They work together, these fellows, for good. Shaping up digestion, toning up the immune system, and, apparently, limiting weight gain.

When things go wrong, you will regret it, but when they are treated right, the little fellows go about their business without complaint, promoting harmony, efficacy, and a sense of well-being.

Sauerkraut and yogurt are particularly popular with them, but they like most kinds of healthy organic foods. Vegetables mostly. They like diversity.

Not surprisingly, chickpeas are popular. So is hummus.

Knowing that they are down there – all 70 trillion* of them – going about their business and mine – bumping, jostling, collaborating, getting along – pleases me.

I am a moveable feast, a peaceable kingdom.

*  Figures are approximate and may vary by tens of trillions in either direction.

Guilford College President uniquely prepared to prepare students uniquely — intelligence that is not artificial

Jane Fernandes’ Blog

Gradually, articles written about her, her own writing, and her speeches and oral presentations are showing us more of Jane Fernandes’ personal story.

The President of Guilford College has been deaf from birth. So was her mother. Over time, we have learned that

  • When Jane was a small child, her mother would give her a few coins or a small bill and send her to the store, charging her to buy some item, pay for it, and return with the correct change — without the store keeper realizing that Jane could not hear.
  • Jane attended public schools and after school, her mother would ask “What questions did you ask at school today?” (“My mother knew that if I asked my own questions and found the answers to them, I would have powerful preparation for life.”)
  • Throughout her school days, Jane’s mother caused her to take piano lessons. When Jane complained, her mother sent her to a concert. (“I sat very close to the stage and watched Van Cliburn. As he played, I saw his soul. I saw what chords meant.”)
  • In college, Jane majored in French and spent a year in France.
  • At Guilford College, Jane celebrates the Eastern Music Festival, which is held on Guilford’s campus.

There’s more to tell, but you tell me:

  • Is that a practical liberal arts education or what?
  • Can you imagine a better preparation for a 21st Century educator?
  • Can you imagine a better orientation for a leader in a learning community at this moment?
  • What core capabilities do you want today’s emerging adults to have for what’s coming?

And how about that mother?

A second comment on The Bright Hour

While Nina Riggs’ The Bright Hour is “a memoir of living and dying” which recounts Nina Riggs’ experience of cancer and approaching death, it is profoundly and meaningfully humorous.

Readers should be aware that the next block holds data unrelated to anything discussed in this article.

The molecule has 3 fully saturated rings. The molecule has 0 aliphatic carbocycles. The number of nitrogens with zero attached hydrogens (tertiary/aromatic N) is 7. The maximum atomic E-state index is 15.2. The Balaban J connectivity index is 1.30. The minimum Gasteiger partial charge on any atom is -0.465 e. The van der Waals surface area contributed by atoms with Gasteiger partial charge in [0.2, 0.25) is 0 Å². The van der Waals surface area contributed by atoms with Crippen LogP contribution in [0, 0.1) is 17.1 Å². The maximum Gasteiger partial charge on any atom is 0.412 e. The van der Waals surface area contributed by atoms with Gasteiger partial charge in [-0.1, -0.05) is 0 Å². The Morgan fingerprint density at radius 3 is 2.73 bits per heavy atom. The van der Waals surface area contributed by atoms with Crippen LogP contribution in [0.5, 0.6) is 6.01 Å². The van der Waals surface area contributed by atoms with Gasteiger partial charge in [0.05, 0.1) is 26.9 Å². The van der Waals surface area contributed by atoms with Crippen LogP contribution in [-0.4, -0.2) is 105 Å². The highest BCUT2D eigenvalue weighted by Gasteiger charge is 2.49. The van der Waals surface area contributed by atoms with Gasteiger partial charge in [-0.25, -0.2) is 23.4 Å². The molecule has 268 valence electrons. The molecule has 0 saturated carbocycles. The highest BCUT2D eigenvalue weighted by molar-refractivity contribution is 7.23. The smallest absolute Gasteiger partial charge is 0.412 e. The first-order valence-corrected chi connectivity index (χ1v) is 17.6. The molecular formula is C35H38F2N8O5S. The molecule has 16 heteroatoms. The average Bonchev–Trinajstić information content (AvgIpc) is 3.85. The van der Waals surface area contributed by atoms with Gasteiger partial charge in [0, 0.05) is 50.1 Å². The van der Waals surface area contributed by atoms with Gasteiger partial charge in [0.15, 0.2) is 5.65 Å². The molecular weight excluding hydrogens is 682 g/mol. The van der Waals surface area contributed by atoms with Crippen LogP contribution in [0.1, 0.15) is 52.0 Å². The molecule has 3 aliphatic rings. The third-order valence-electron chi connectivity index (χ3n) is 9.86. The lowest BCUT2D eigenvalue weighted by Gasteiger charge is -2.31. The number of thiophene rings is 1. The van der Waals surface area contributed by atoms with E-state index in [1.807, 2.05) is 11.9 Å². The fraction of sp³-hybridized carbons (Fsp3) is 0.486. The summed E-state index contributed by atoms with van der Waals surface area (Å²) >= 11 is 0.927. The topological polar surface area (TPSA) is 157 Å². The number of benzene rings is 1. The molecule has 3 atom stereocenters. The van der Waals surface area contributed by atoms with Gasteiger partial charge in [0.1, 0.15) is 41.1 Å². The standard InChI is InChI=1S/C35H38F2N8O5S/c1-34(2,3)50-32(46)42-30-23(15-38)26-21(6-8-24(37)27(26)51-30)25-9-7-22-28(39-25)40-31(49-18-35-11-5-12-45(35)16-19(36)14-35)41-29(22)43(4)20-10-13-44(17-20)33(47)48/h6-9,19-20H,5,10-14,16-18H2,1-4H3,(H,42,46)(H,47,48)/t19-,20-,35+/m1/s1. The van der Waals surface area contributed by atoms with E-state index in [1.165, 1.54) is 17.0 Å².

I find the writing and the insights to have particular relevance for professionals. Although the book is not explicitly didactic, it is so for a moment. Nina writes:

We contain things and give shape to things in order to be less afraid of them. … The crafted idea does this. It’s why I write. The metaphor does this. … I can hear Montaigne hollering: break it open, look inside, feel it, write it down.

Much to find in this book.

Go get this book – Nina Riggs, The Bright Hour – from Greensboro but far beyond

Nina Riggs’ The Bright Hour, justly, has gathered national appreciation (acclaim, really).  Reviewers say her “memoir of living and dying” is a “stunning” expression of the human spirit. Across the country, readers are recognizing and celebrating it, and rightly.

Nina was a Greensboro poet and the wife of former Brooks Pierce lawyer, our friend John Duberstein. Her story and stunning book have created a quiet sense of wonder and more than a little pride here.

I see The Bright Hour as a liberal education – in itself – and, at the same time, a vibrant affirmation of the value of a liberal education. To make of cancer and a final illness what Nina has done and how …

Nina Riggs, Ralph Waldo Emerson, and Michel de Montaigne. How she walked with them, in her Greensboro life and how the three of them made meaning together (and with others) as Nina’s life came to an end are a profound validation of a liberal education and a compelling, ennobling demonstration of what it is, and how, to be human.

Go buy and read this book.

On the 4th of July: correcting the mistakes of the founding fathers

It’s a troubling issue of long standing: Self-evident as they may be, are our rights “unalienable” or are they “inalienable”?

Turns out, both words mean the same thing. But, you must admit, “inalienable” has a certain elegance about it, and“unalienable” seems sort of clunky. Still, the Declaration of Independence indubitably says “unalienable”.

Thomas Jefferson’s first draft had said “inalienable” and then it got changed to “unalienable” later, possibly by John Adams although he had also written “inalienable” in an intermediate draft. (Perhaps the celebrated ill will between Jefferson and Adams had its beginnings here?) The document notwithstanding, somebody carved “inalienable” on the Jefferson Memorial.

Anyway, “inalienable” sounds better, right? (Trust me, I’m a lawyer.)

So, I am suggesting that we should go back to the surviving originals of the Declaration of Independence and change the “u” that’s on them to an “i”. It’ll just be the one letter.